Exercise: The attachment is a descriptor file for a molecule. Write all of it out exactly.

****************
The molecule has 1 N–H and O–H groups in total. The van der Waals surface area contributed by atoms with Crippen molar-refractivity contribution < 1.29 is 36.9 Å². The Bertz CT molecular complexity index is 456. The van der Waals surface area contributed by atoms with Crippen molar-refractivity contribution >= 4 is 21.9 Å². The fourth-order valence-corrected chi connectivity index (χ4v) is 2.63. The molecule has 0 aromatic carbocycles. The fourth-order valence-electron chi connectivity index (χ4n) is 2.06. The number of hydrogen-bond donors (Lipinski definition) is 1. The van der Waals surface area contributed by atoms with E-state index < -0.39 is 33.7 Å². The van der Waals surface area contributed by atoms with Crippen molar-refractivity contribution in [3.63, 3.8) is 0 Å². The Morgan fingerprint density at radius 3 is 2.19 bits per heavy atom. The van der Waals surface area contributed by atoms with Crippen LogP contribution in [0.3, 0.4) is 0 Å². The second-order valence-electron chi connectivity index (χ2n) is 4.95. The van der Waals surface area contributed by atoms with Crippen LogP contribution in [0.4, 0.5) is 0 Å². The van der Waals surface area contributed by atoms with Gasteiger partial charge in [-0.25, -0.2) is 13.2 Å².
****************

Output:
The molecule has 1 N–H and O–H groups in total. The van der Waals surface area contributed by atoms with Crippen molar-refractivity contribution < 1.29 is 36.9 Å². The Bertz CT molecular complexity index is 456. The van der Waals surface area contributed by atoms with Crippen molar-refractivity contribution >= 4 is 21.9 Å². The fourth-order valence-corrected chi connectivity index (χ4v) is 2.63. The molecule has 0 aromatic carbocycles. The fourth-order valence-electron chi connectivity index (χ4n) is 2.06. The number of hydrogen-bond donors (Lipinski definition) is 1. The van der Waals surface area contributed by atoms with E-state index < -0.39 is 33.7 Å². The van der Waals surface area contributed by atoms with Crippen molar-refractivity contribution in [3.63, 3.8) is 0 Å². The Morgan fingerprint density at radius 3 is 2.19 bits per heavy atom. The van der Waals surface area contributed by atoms with Crippen LogP contribution in [0.3, 0.4) is 0 Å². The second-order valence-electron chi connectivity index (χ2n) is 4.95. The van der Waals surface area contributed by atoms with Crippen LogP contribution in [0.4, 0.5) is 0 Å². The van der Waals surface area contributed by atoms with Gasteiger partial charge in [-0.25, -0.2) is 13.2 Å².